The Detection of Glaucoma Using Pupillography (RAPiD)
|ClinicalTrials.gov Identifier: NCT01462526|
Recruitment Status : Completed
First Posted : October 31, 2011
Last Update Posted : October 12, 2017
Current screening methods for glaucoma detection are not perfect and nearly half of those in the United States with glaucoma go undiagnosed. Minority populations are even less likely to be diagnosed. Better screening methods are needed to identify the undiagnosed and to provide them care that can help them retain good vision.
Glaucoma is often more severe in one eye and this fact can be exploited in screening tests. The investigators plan to use a novel screening device that very accurately records the pupillary response from each eye. It is likely that patients with glaucoma will have abnormal responses when measured, and by comparing responses between the two eyes the investigators will be able to determine who has glaucoma. If this test works well, it will provide a low-cost way to screen populations at risk for glaucoma. Furthermore, this research will expand the knowledge base regarding how pupil responses to light differ between persons with and without glaucoma. Insights gained from this study will be useful in the development of an effective screening tool in the detection of glaucoma.
|Condition or disease|
Glaucoma is often asymmetric in nature, and an afferent pupillary defect (APD) is frequently present in persons with glaucoma. The investigators propose to conduct a clinic-based prospective study to assess the accuracy of using a binocular pupillographic device (RAPiD, Konan Medical, USA) to detect people with glaucoma. This device is designed to record and analyze pupil responses at multiple, controlled stimulus intensities, while using varied patterns and color stimuli.
The asymmetric nature of glaucoma suggests that a high proportion of persons with glaucoma will have an APD (although many may be subtle and would be missed with less refined testing methods). When glaucoma patients have severe nerve damage or when field loss is bilateral and symmetric, an APD may not be present or may be too small to detect. Noting this limitation, the investigators will compare pupillary responses to stimuli at different locations (for example the superior compared to the inferior hemifield) to determine whether the investigators can detect asymmetric glaucoma damage within the same eye. In addition, it is likely that the pupil response in glaucoma will be diminished when compared to normal, which will also help with detection.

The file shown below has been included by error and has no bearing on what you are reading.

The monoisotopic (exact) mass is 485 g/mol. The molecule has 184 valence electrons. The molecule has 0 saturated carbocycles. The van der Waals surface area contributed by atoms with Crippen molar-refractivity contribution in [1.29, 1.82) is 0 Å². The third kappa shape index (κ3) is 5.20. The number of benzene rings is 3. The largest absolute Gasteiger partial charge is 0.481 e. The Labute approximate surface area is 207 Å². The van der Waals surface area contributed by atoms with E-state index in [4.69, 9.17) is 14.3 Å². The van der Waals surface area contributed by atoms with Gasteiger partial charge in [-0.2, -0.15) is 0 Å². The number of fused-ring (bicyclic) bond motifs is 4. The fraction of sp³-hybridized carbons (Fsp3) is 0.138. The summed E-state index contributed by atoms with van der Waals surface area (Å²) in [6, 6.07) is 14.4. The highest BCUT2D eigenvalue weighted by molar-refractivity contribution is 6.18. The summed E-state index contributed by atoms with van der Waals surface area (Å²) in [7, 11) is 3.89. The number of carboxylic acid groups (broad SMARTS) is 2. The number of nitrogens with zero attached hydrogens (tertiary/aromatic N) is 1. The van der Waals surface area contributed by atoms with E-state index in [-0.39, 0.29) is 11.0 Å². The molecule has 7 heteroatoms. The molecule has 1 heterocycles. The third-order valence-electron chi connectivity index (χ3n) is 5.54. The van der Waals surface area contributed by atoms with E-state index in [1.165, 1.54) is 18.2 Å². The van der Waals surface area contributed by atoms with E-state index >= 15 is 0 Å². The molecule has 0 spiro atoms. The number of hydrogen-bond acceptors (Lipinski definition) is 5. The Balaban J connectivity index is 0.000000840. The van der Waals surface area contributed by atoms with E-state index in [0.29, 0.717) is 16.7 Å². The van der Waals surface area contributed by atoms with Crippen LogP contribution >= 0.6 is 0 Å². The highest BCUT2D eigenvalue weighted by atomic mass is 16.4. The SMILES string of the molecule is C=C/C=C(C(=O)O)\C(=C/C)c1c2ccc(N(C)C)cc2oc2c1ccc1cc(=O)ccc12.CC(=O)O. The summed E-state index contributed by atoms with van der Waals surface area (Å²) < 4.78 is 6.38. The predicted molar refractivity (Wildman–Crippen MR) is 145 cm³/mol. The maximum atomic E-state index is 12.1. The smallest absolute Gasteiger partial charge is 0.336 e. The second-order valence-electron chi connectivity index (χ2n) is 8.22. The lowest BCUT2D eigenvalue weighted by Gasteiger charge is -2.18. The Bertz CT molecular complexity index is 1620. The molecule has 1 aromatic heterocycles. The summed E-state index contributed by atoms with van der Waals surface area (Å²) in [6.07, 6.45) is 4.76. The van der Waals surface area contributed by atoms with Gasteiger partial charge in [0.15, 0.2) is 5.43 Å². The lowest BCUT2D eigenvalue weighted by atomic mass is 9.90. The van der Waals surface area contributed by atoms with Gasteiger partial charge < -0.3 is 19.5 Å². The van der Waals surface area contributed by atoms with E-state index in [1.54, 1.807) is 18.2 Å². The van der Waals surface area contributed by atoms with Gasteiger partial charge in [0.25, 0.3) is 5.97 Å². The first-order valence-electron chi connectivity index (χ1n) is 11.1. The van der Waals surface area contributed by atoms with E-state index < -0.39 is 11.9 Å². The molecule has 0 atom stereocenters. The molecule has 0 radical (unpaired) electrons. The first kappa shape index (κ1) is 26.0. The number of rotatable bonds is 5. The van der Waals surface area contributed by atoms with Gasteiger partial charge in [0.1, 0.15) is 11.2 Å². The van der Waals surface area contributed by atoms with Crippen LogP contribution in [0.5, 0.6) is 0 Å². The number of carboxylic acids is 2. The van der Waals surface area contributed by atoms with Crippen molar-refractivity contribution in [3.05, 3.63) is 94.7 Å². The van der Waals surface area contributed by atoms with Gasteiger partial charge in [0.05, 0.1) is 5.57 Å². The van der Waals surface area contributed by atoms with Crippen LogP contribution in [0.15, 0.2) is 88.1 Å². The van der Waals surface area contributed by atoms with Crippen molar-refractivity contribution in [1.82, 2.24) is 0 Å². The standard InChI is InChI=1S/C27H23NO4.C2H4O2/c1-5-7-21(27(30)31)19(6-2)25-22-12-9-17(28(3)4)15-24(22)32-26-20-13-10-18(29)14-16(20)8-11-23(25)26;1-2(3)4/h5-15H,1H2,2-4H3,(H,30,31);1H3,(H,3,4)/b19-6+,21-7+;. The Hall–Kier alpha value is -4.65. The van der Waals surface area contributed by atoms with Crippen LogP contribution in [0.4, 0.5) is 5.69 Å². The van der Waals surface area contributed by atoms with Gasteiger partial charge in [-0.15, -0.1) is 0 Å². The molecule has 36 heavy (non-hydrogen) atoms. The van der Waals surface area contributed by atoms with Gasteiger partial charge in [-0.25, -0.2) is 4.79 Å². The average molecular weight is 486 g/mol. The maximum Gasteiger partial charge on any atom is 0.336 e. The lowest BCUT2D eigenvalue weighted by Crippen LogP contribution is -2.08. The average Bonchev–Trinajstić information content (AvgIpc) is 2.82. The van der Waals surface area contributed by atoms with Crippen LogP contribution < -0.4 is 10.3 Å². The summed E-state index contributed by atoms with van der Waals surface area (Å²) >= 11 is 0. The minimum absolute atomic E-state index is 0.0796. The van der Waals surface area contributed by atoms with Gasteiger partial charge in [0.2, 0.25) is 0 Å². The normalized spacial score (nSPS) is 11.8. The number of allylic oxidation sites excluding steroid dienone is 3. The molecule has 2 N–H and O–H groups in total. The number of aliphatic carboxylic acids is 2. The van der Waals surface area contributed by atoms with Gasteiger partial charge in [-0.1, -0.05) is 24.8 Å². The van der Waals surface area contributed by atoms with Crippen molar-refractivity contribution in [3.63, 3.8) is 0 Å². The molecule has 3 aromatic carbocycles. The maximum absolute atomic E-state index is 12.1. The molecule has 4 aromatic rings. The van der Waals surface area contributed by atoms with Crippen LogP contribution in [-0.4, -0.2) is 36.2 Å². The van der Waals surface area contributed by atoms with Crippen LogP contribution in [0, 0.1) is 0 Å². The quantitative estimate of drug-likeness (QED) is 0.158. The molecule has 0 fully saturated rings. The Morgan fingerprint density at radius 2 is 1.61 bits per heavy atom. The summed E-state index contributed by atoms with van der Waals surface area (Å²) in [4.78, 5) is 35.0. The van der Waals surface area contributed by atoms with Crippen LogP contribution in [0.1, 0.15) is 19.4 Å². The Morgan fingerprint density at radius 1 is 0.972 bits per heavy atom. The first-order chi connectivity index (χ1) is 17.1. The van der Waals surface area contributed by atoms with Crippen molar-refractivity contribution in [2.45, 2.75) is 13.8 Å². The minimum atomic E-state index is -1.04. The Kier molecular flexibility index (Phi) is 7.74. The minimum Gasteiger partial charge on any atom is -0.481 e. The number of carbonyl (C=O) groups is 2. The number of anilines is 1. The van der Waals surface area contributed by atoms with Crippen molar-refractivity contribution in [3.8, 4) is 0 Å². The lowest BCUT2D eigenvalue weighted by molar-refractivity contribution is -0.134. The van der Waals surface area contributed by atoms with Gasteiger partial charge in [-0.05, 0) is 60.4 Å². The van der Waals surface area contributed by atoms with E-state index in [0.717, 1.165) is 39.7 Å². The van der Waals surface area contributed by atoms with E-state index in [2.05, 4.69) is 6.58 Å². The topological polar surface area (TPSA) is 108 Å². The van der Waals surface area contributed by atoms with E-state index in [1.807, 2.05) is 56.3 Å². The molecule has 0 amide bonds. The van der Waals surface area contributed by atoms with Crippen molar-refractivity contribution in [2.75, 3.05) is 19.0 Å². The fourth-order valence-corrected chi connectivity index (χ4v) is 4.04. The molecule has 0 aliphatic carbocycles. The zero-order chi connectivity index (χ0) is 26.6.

Aim1: To examine the amplitude, latency and velocity of the pupil light reflex by optimizing its measurement to stimuli of various intensities and colors, and to characterize the variability of this response in normal subjects.
Aim2: To quantify the amount of structural loss (retinal nerve fiber layer thickness and optic nerve head parameters) and functional loss (visual field mean deviation) necessary for an APD (as detected by RAPiD) to manifest.
Aim3a: To develop an algorithm that best discriminates those with and without glaucoma by individual or combined use of 1) detecting an APD between the two eyes, 2) comparing pupil responses in different parts of the visual field within the same eye, and 3) comparing responses of diseased eyes to responses of "normal" eyes.
Aim 3b: To assess the validity of this algorithm in glaucoma detection and to assess the reproducibility of the pupil response measurements at a follow-up visit within 7 months.
|Study Type :||Observational|
|Actual Enrollment :||798 participants|
|Official Title:||The Detection of Glaucoma Using Pupillography|
|Study Start Date :||March 2011|
|Primary Completion Date :||March 31, 2016|
|Study Completion Date :||March 31, 2016|
Participants who do not have glaucoma in either eye
Participants who have glaucoma in one or both eyes
Please refer to this study by its ClinicalTrials.gov identifier (NCT number): NCT01462526
|United States, Maryland|
|Wilmer Eye Institute Johns Hopkins University|
|Baltimore, Maryland, United States, 21287|
|Principal Investigator:||David S Friedman, MD||Johns Hopkins University|